Benchmarking in the IT industry has a long and lively history. At times, suppliers have behaved as though their survival depended on a single good performance rating. However, in recent years, marginal advantages in performance have rarely seemed to be critical.
But the emergence of green issues and the eco-imperative means that there is now a new and perhaps vitally important axis for measuring IT performance. In our special report, Eco-efficient IT: The eco-imperative and its impact on suppliers and users, we identified 12 existing or proposed benchmarks that can be used to measure or compare energy efficiency. Even since writing the report, a few more have come to light.
Some of these are well established and simple, such as the Energy Star rating system for assessing how much power a machine uses relative to its processing power or storage capacity, based either on system labels or supplier data. Some are innovative and, by happy coincidence, highly favourable to the suppliers that are backing them. Sun Microsystems’ SWaP (space, watts and performance) benchmark for systems and Pillar Data Systems ‘storage efficiency’ equivalent – which both produce a quotient based on performance, power use and physical space – make technical sense but have little backing. Others, such as the Green Grid’s Datacentre Performance Efficiency (DCPE) benchmark, are more ambitious. DCPE is an attempt to measure energy use relative to an elusive measurable called ‘useful work.’ Perhaps unsurprisingly, Green Grid representatives working on the standard admit that defining the term ‘useful work,’ is proving difficult.
Taken on their own, the role and importance of most of these eco-efficiency benchmarks will probably follow a well-charted course. R&D teams will use them as targets to beat, or hurdles to get over in order to leap frog rivals, or simply as measurements of their progress, all of which encourages innovation.
Marketeers and even savvy customers will use them when it is helpful to do so, but will otherwise ignore or pay lip service to them, perhaps favouring their own alternatives.
But eco-efficiency also involves a new element that is going to make measurement, benchmarking and certification more important and more complicated: stakeholders, lobbyists and legislators want to encourage or even mandate the accurate measurement of energy use and of energy efficiency. And having done so, they want to put in place measures – voluntary or otherwise – that reward good practice and punish bad practice.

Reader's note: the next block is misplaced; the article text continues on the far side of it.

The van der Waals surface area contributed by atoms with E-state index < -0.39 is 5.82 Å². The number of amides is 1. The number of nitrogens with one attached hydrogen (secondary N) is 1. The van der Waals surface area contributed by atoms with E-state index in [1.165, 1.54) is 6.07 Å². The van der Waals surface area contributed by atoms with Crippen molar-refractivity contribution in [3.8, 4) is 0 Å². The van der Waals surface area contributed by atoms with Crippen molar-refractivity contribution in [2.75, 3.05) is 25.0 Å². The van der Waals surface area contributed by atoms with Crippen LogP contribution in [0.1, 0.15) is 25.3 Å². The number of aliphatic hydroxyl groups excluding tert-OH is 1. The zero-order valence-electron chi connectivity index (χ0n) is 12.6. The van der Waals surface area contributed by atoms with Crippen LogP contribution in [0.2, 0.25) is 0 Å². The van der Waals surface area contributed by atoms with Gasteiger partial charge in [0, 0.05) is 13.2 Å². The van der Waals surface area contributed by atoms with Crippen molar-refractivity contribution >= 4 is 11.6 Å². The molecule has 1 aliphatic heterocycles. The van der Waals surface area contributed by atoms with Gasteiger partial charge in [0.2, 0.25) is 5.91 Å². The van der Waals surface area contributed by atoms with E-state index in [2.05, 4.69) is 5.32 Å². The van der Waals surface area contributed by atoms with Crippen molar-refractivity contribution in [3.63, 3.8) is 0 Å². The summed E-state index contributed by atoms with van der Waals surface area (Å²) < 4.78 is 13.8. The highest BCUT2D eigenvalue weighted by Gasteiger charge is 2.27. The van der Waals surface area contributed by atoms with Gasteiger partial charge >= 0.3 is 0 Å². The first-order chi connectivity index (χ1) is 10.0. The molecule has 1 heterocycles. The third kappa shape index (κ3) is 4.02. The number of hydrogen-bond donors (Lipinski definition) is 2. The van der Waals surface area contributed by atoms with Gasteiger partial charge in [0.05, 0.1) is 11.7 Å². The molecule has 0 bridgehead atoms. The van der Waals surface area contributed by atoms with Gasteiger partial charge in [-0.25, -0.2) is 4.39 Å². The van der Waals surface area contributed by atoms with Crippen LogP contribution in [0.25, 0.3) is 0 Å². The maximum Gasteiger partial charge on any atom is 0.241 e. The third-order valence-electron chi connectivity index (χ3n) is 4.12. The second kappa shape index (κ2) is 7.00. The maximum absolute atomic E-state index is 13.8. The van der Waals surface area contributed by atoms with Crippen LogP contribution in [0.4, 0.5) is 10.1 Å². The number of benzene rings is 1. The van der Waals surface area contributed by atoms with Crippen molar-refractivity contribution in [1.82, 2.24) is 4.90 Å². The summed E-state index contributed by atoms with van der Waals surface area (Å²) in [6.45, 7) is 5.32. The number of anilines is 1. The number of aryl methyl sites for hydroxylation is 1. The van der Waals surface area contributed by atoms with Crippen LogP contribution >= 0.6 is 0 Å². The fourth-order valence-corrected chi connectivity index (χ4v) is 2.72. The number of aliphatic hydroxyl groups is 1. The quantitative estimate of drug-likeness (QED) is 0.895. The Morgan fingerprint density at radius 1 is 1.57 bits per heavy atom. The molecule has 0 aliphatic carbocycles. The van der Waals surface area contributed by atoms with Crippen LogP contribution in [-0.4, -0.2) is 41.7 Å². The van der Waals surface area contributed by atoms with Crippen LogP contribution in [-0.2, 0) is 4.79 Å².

In the IT arena, this will bring two important changes to the usual measurement and benchmarking process. First, the focus of most of these initiatives will not be on establishing the merits of supplier claims about equipment efficiency – important though this is – but on verifying and rewarding demonstrable improvements in energy efficiency at the customer’s premises. And second, trading systems or rebate programmes may mean that good results carry a monetary value, and poor results a monetary penalty, so that the entire process may be scrutinised by auditors, regulators, utilities and government departments.
None of these energy efficiency programmes are, at present, directly aimed at IT, but because IT’s use of energy is now so high (more than 50 per cent of corporate power bills, in many cases), the CIOs, their suppliers and their outsourcing or consulting partners will all be drawn in. And it may not stop there: as IT’s proportion of corporate energy bills grows, and as it is increasingly recognised that IT is a big and inefficient user of energy, specific legislation aimed at datacentres is a distinct possibility.
Whatever shortcomings there are in the benchmarks, legislators attempting to reduce carbon emissions are unlikely to leave IT alone, even if they don’t address it directly, and even if there are no widely agreed user-side mechanisms for providing incentives or punishment for efficiency levels. There are many indicators of energy use and efficiency, even if none are absolute or entirely fair, and these will be used in conjunction with raw energy measurements to change corporate behaviour. The consensus among legislators committed to tackling climate change is that willpower and goodwill, by individuals or corporations, will not be enough.
Andy Lawrence is research director for eco-efficient IT at The 451 Group